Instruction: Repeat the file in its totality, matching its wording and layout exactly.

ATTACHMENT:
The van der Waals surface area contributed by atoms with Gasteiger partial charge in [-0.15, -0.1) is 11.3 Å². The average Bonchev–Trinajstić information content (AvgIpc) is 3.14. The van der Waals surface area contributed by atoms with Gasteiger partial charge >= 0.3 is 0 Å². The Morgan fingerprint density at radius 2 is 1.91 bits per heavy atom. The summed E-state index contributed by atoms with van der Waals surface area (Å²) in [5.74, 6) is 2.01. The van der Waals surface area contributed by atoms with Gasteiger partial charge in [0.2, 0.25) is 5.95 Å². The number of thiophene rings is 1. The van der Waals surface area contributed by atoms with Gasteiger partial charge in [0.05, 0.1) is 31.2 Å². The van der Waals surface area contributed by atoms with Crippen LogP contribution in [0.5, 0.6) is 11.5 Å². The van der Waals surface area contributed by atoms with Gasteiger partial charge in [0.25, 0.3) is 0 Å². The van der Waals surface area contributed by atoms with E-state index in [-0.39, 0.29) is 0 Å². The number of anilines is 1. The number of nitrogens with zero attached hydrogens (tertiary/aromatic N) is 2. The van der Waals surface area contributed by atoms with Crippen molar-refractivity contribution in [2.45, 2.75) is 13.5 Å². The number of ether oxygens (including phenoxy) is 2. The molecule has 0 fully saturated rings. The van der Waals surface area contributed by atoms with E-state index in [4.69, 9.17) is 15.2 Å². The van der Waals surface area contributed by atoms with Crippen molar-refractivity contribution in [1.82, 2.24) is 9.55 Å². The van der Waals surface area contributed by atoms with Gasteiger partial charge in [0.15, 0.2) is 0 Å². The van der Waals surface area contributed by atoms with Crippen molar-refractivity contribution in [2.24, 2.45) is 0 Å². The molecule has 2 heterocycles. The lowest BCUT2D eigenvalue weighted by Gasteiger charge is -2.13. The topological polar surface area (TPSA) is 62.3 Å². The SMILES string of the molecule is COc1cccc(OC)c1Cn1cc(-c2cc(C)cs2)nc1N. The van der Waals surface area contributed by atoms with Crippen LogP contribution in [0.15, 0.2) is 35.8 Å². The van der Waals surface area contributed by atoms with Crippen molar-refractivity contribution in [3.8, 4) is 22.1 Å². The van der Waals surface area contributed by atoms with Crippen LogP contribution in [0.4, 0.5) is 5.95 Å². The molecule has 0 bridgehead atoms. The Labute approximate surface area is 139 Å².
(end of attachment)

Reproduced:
The van der Waals surface area contributed by atoms with Gasteiger partial charge in [-0.15, -0.1) is 11.3 Å². The average Bonchev–Trinajstić information content (AvgIpc) is 3.14. The van der Waals surface area contributed by atoms with Gasteiger partial charge >= 0.3 is 0 Å². The Morgan fingerprint density at radius 2 is 1.91 bits per heavy atom. The summed E-state index contributed by atoms with van der Waals surface area (Å²) in [5.74, 6) is 2.01. The van der Waals surface area contributed by atoms with Gasteiger partial charge in [0.2, 0.25) is 5.95 Å². The number of thiophene rings is 1. The van der Waals surface area contributed by atoms with Gasteiger partial charge in [0.05, 0.1) is 31.2 Å². The van der Waals surface area contributed by atoms with Crippen LogP contribution in [0.5, 0.6) is 11.5 Å². The van der Waals surface area contributed by atoms with Gasteiger partial charge in [0.25, 0.3) is 0 Å². The van der Waals surface area contributed by atoms with E-state index in [-0.39, 0.29) is 0 Å². The number of anilines is 1. The number of nitrogens with zero attached hydrogens (tertiary/aromatic N) is 2. The van der Waals surface area contributed by atoms with Crippen molar-refractivity contribution in [2.45, 2.75) is 13.5 Å². The number of ether oxygens (including phenoxy) is 2. The molecule has 0 fully saturated rings. The van der Waals surface area contributed by atoms with E-state index in [4.69, 9.17) is 15.2 Å². The van der Waals surface area contributed by atoms with Crippen molar-refractivity contribution in [1.82, 2.24) is 9.55 Å². The van der Waals surface area contributed by atoms with Gasteiger partial charge in [0.15, 0.2) is 0 Å². The van der Waals surface area contributed by atoms with Crippen molar-refractivity contribution in [2.24, 2.45) is 0 Å². The molecule has 2 heterocycles. The lowest BCUT2D eigenvalue weighted by Gasteiger charge is -2.13. The topological polar surface area (TPSA) is 62.3 Å². The SMILES string of the molecule is COc1cccc(OC)c1Cn1cc(-c2cc(C)cs2)nc1N. The van der Waals surface area contributed by atoms with Crippen LogP contribution in [0.15, 0.2) is 35.8 Å². The van der Waals surface area contributed by atoms with Crippen molar-refractivity contribution in [3.8, 4) is 22.1 Å². The van der Waals surface area contributed by atoms with Crippen LogP contribution in [0.4, 0.5) is 5.95 Å². The molecule has 0 bridgehead atoms. The Labute approximate surface area is 139 Å².